Rotational stocking requires pastures to be subdivided into individual grazing units called paddocks. The size and number of paddocks depend on the level of pasture productivity, stocking rate of livestock, and the desired residency period. Individual paddocks are grazed one at a time, in a planned order, with livestock occupying each paddock long enough to harvest the existing forage, but not so long as to allow grazing of regrowth to occur. After each paddock is grazed to the desired forage stubble height (which depends on the plant species and grazing prescription), the pasture is allowed to regrow and regain vigor before again being grazed.
In a well-managed rotational stocking method, the forage supply is constantly monitored and adjustments to the stocking rate made by increasing or decreasing the amount of pasture acreage grazed during a particular time period.
Generally, development costs for water, fence, and management are greater for rotational stocking than for continuous stocking. However, because it is easier to maintain an effective balance between forage demand and forage supply, rotational stocking methods generally promote higher forage yields, more uniform levels of forage quality, improved harvest efficiencies, and as a result, maximize livestock production per acre of pasture.
Another advantage of using the rotational stocking method is that by controlling the frequency and intensity of grazing, plant species which are capable of producing higher forage yields can be utilized. With continuous stocking, the taller more productive plant species tend to decline in productivity and abundance. With the rotational stocking method, these plants can remain productive and persistent for many years.
The Use and Management of Rotational Stocking Methods
Generally, rotational stocking methods provide the greatest benefit for lactating dairy cattle and livestock with superior genetics for growth. These types of animals have the greatest need for large quantities of consistently high quality feed in order to maximize their genetic potential. Livestock operations seeking to maximize production per acre of pasture will also benefit from pastures grazed with a rotational stocking method.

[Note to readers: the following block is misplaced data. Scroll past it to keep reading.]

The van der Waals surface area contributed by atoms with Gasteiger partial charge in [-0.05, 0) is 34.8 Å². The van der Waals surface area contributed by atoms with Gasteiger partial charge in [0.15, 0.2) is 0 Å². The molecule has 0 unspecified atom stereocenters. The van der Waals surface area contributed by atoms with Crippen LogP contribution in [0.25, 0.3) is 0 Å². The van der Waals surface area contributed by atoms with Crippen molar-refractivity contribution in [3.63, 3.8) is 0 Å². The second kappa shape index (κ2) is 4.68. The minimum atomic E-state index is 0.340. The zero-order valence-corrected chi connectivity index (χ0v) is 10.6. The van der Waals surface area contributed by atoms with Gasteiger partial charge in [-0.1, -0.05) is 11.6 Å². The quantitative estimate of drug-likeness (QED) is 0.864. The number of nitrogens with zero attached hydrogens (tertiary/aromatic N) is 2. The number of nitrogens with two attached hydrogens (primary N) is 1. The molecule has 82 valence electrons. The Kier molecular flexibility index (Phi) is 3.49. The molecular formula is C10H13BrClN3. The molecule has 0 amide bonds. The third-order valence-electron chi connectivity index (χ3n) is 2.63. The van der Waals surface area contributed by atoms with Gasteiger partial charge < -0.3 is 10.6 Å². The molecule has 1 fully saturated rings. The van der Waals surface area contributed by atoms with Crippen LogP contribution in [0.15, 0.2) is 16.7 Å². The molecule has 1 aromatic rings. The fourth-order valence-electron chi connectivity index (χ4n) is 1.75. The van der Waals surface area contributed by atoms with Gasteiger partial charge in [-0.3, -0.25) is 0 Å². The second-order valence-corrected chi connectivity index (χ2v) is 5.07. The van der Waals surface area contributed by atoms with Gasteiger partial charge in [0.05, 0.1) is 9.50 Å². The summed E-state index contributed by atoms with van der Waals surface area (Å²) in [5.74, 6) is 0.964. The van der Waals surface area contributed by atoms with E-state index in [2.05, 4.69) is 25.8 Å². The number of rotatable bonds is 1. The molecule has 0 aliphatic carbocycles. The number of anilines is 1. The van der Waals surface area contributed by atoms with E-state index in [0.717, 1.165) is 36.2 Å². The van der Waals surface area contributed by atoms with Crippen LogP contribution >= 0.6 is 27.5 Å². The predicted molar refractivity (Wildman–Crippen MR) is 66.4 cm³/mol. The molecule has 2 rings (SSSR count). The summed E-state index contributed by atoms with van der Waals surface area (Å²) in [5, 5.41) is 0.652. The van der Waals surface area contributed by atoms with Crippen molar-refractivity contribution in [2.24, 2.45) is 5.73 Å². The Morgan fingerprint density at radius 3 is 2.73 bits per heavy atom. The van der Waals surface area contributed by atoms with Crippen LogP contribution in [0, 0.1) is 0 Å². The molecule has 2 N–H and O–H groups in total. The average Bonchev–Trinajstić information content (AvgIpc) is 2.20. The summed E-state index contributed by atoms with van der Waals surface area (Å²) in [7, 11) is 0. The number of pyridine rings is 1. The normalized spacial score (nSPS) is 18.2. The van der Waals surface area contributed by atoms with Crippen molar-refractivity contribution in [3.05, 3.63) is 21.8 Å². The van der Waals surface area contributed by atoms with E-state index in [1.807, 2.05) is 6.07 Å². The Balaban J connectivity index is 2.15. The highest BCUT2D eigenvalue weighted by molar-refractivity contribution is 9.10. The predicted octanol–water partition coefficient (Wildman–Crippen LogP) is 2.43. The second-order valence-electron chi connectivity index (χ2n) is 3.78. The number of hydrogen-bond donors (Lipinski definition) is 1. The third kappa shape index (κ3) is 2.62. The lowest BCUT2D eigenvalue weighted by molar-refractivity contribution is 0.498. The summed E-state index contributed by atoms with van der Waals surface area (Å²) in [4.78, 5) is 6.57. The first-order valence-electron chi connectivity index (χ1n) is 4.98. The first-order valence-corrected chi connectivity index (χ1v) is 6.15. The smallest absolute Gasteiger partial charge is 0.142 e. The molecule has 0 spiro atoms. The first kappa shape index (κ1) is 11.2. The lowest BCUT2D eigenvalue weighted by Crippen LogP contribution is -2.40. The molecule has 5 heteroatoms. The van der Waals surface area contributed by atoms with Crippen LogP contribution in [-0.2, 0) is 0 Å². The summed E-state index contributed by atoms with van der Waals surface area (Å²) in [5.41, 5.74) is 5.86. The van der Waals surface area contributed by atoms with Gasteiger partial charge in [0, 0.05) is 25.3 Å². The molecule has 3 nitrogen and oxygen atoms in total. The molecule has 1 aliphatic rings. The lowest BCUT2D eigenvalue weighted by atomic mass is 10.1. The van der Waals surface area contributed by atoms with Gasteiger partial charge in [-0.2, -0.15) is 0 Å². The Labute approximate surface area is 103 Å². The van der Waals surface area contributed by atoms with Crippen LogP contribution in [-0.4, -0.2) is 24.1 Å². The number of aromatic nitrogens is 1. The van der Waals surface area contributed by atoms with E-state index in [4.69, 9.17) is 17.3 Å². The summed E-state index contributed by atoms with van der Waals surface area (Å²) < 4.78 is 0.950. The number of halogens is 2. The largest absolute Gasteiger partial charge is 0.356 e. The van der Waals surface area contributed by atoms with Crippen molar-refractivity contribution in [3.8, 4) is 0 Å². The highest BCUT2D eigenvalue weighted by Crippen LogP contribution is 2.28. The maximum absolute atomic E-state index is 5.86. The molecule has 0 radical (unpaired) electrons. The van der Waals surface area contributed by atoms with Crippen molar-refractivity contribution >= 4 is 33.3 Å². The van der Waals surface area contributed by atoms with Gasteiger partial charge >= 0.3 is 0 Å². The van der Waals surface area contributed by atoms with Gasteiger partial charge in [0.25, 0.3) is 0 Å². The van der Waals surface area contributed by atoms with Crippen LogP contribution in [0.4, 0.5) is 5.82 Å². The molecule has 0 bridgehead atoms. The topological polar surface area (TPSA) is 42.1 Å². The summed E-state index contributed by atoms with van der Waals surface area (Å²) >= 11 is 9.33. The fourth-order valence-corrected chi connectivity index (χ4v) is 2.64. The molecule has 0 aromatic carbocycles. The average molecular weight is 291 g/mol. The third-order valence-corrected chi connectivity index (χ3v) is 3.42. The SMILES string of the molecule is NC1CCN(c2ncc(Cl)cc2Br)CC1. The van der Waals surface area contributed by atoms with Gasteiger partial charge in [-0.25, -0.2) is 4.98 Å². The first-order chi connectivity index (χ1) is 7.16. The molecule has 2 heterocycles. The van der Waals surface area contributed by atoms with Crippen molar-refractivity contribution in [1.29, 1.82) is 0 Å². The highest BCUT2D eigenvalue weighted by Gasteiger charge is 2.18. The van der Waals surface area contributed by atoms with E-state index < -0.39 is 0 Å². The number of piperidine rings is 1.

In most instances livestock should not remain on an individual paddock for longer than 7 days, with 3-4 days a more preferred residency period. The exception to this occurs with lactating dairy cows. In order to maintain consistency of milk production, they should not remain in one paddock for longer than 2 days, with a half day residency period preferred. Although there are no optimum rest intervals between grazing periods, it is recommended that during the most active growth periods of spring and early summer, once a paddock is grazed it should be rested between 15 and 20 days, and during the slower growth periods of late summer and fall between 20 and 40 days.
The rotational stocking method is planned around having enough forage available for grazing during the mid-summer period. As a result, during the spring there will be nearly twice as much forage as the livestock need for grazing.
Hence, approximately 50 percent of the planned acreage should be closed for grazing during the first two months of the pasture season and the surplus forage mechanically harvested or grazed with other livestock accounted for in the planning process. Once the forage growth rates begin to decline and there is a need for additional feed, the entire planned acreage will become available for grazing.
The continuous stocking method is a method of livestock deployment where livestock have the continuous or uninterrupted use of a unit of pasture throughout the time period in which grazing is allowed.
As commonly practiced, the continuous stocking method can be described as a minimum management practice. A set number of animals are turned out on a given number of acres of pasture and allowed to graze for as long as the forage supply lasts. Although development costs for water and fencing are low with this method, it is extremely difficult to control the grazing events, and thus, it is nearly impossible to maintain an effective balance between forage demand and forage supply. When stocking rates are set too high, animal nutritional requirements are not met and individual animal performance is reduced. When stocking rates are set too low, forage is wasted and production per acre is reduced. In either case, the result is often a highly variable forage quality and an inefficient conversion of forage into a saleable product.